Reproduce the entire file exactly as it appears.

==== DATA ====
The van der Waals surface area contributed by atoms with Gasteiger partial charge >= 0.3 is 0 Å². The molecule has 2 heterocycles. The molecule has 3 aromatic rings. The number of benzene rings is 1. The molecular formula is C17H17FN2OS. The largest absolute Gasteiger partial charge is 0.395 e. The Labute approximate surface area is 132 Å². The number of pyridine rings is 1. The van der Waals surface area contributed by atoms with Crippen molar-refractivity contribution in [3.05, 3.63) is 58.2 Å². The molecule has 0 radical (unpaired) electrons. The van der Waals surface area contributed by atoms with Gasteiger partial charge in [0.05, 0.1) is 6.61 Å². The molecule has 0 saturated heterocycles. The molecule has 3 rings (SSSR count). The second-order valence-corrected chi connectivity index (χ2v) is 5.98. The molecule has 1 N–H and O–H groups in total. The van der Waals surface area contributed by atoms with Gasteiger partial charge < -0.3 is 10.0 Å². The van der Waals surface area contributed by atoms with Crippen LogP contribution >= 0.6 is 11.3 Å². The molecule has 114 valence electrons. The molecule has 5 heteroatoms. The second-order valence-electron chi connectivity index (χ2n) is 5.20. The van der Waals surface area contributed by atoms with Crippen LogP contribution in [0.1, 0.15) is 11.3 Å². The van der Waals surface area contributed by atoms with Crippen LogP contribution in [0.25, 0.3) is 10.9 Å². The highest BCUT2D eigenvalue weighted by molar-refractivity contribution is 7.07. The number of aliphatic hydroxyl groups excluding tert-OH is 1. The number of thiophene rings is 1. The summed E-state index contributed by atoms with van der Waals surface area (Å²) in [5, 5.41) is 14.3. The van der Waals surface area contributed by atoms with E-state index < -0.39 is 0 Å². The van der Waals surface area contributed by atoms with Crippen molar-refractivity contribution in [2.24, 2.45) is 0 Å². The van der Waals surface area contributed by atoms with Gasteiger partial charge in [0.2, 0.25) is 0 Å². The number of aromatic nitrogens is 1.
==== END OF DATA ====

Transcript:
The van der Waals surface area contributed by atoms with Gasteiger partial charge >= 0.3 is 0 Å². The molecule has 2 heterocycles. The molecule has 3 aromatic rings. The number of benzene rings is 1. The molecular formula is C17H17FN2OS. The largest absolute Gasteiger partial charge is 0.395 e. The Labute approximate surface area is 132 Å². The number of pyridine rings is 1. The van der Waals surface area contributed by atoms with Crippen molar-refractivity contribution in [3.05, 3.63) is 58.2 Å². The molecule has 0 radical (unpaired) electrons. The van der Waals surface area contributed by atoms with Gasteiger partial charge in [0.05, 0.1) is 6.61 Å². The molecule has 0 saturated heterocycles. The molecule has 3 rings (SSSR count). The second-order valence-corrected chi connectivity index (χ2v) is 5.98. The molecule has 1 N–H and O–H groups in total. The van der Waals surface area contributed by atoms with Gasteiger partial charge < -0.3 is 10.0 Å². The van der Waals surface area contributed by atoms with Crippen LogP contribution >= 0.6 is 11.3 Å². The molecule has 114 valence electrons. The molecule has 5 heteroatoms. The second-order valence-electron chi connectivity index (χ2n) is 5.20. The van der Waals surface area contributed by atoms with Crippen LogP contribution in [0.1, 0.15) is 11.3 Å². The van der Waals surface area contributed by atoms with Crippen LogP contribution in [0.25, 0.3) is 10.9 Å². The highest BCUT2D eigenvalue weighted by molar-refractivity contribution is 7.07. The number of aliphatic hydroxyl groups excluding tert-OH is 1. The number of thiophene rings is 1. The summed E-state index contributed by atoms with van der Waals surface area (Å²) in [5, 5.41) is 14.3. The van der Waals surface area contributed by atoms with E-state index < -0.39 is 0 Å². The van der Waals surface area contributed by atoms with Crippen molar-refractivity contribution in [2.24, 2.45) is 0 Å². The van der Waals surface area contributed by atoms with Gasteiger partial charge in [0.2, 0.25) is 0 Å². The number of aromatic nitrogens is 1.